Council to have yet another crack at Philip St funding

THE hotly debated Philip St Communities Precinct is back.

Gladstone Regional Council on Tuesday agreed to apply to the federal government's National Stronger Regions Fund to try to get the project off the ground.

Earlier this year the council announced the precinct site would become a private development after it had been unable to attract private investment or government funding, with the land to be sold.

At the time, Mayor Gail Sellers said she hoped the sale of the land would see the project finally able to proceed.

"It will happen. This will help make it happen," she said, adding there would be provisos for council involvement in the development of the area.

Council is now trying to get stage one of the project going, in the hope it will be a catalyst to have the whole precinct developed.

The first stage would involve moving council's Community Advisory Service and building a child care/family centre.

A portion of land still would be sold, with the aim of having a private developer build a community hub on the site.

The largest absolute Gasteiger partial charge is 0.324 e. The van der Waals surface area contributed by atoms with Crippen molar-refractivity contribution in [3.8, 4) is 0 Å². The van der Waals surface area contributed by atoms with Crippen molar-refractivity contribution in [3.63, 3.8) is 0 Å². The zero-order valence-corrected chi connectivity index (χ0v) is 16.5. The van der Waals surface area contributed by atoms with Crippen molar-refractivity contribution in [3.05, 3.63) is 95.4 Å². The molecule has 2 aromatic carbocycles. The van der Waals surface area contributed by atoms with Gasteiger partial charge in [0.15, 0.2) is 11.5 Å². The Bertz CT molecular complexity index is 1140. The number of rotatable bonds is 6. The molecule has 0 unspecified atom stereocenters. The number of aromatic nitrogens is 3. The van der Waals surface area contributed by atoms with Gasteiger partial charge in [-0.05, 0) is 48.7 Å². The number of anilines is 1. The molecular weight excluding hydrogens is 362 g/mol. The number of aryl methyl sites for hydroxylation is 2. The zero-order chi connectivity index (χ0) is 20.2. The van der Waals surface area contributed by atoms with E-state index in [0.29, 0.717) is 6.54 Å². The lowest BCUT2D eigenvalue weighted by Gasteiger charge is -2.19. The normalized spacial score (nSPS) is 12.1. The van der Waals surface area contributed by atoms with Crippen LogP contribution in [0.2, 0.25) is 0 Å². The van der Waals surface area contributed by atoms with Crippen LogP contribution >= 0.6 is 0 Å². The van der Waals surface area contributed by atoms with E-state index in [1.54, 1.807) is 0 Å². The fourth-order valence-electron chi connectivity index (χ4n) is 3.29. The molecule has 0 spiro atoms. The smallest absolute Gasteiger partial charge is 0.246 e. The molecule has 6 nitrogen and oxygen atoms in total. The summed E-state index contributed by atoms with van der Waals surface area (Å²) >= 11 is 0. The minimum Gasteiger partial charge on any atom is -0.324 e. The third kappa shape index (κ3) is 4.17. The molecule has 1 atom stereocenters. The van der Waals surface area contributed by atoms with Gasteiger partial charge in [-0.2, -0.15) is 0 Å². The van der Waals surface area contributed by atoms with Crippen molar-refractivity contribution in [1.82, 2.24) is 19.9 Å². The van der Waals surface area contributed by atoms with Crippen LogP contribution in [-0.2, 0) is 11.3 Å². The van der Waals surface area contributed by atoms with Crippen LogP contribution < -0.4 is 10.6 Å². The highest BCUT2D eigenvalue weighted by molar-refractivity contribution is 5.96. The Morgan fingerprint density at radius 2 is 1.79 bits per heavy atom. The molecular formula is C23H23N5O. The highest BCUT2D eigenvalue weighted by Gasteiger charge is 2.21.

It is not the first time the council has applied to governments to fund the 27ha precinct.

In 2012 the funding request was rejected under the state government's Royalties for Regions Funding.

In 2013 the federal labor government made an election promise it would offer $9 million in funding, but that was after the same government rejected an application for $5 million under Regional Development Australia.

The council hasn't decided how much it will ask for, but the federal government is offering $1 billion over five years.

The National Stronger Regions Fund is open to projects which involve the construction of new infrastructure, or building on existing infrastructure, with a maximum of $10 million per application.

The council will also make an application for the Central Queensland Motor Sports Facility at Benaraby.

Details for both applications are yet to be finalised.

PHILIP ST COMMUNITY PRECINCT:

Details

  • Projected $40 million total cost.
  • Up to seven hubs offering an array of community services.
  • Open-air amphitheatre, playgrounds, public amenities and walking trails.
  • Mixed-density residential allotments.
  • Retirement village.

Issues

  • Identified as a community priority in 2008 as part of the Social Infrastructure Strategic Plan.
  • Previous funding applications to state and federal govt have all been rejected.
  • Federal ALP election commitment of $9 million was passed over after the Federal Election when Labor won office in 2013.


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